One of the ones I find most amusing (in a sarcastic sort of way) is the implementation procedure using the word rigor. My colleagues and I used to have a good laugh at that one. Oh, the concept was okay. It called for lessons to be thorough and relevant to student's needs today. It checked for cohesiveness and scaffolding. Not bad. In fact, our lesson should be cohesive and build on each other and be thorough. There's nothing wrong with making lessons relevant so that students can relate to them. Make a connection. So, what drove us to fits of laughter (much to our administrators confusion and dismay)? Rigor. Where do these people get these words? Apparently, not from a dictionary. If they had bothered to look it up, they wouldn't have chosen the word rigor. But, they didn't and now the education world adopted this word in relationship to our lessons without batting an eye.
Let me ask a few clarifying questions- just to make sure I understand the word rigor correctly.
Why are 12 year old students being asked to follow rules for collegiate discussions? Why are 10 year olds required to produce a life-like portrait? Why is number sense no longer deemed necessary after 1st grade? All in the name of rigor. We've geared education, not towards the child, not at the recommendation of experienced educators, but at the words of so-called experts who are telling us that rigor is part of the best-practices package.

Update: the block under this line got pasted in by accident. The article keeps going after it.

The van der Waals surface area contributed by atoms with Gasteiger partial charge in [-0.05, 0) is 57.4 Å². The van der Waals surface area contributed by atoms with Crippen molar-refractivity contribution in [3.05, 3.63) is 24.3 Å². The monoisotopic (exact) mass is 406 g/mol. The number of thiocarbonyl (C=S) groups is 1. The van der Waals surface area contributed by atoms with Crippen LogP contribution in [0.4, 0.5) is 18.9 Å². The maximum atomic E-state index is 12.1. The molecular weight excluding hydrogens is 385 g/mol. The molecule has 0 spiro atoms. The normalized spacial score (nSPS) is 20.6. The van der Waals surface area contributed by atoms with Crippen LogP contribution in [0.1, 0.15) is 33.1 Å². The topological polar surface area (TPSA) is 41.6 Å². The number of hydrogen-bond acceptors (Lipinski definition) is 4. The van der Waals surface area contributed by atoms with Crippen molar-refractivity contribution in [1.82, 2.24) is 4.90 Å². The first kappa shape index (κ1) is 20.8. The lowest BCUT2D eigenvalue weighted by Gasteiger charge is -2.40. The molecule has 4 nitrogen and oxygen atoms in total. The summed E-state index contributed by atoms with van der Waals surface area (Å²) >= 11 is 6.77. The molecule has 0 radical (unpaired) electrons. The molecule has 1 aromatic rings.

Okay, learning should be thorough. Learning should be relevant, Learning should even be challenging. But rigorous. Not unless you want it to be dead, dead, dead. Look it up. Rigor is a state of stiffness, chills and fever, the onset of death. And, yes, I do realize that an alternative definition for rigor can also mean thoroughness and diligence. But have you looked at the list of synonyms associated with this definition? Harsh, unyielding, or rigid. Is this really what we are trying to convey? Sure, I get it. Rigor used with relevance has a catchy ring to it. Alliteration. But, do we really want our students to compare learning with something cold, stiff, and harsh?
Just ask any experienced, seasoned, veteran educator. They know what best-practices are. They know what is best for their kids. They know how to scaffold and challenge their students. And, it will save you thousands of dollars in expert fees. And, maybe someday, in a perfect world, someone will wake up and say, "Hey, let's ask teachers what is best for their students. Let them write their learning goals and objectives." But until then... let's just keep a sense of humor and keep doing what we know is truly best.
(For more of Kim Frencken's writing and information about her educational products, visit her website Chocolate for the Teacher.)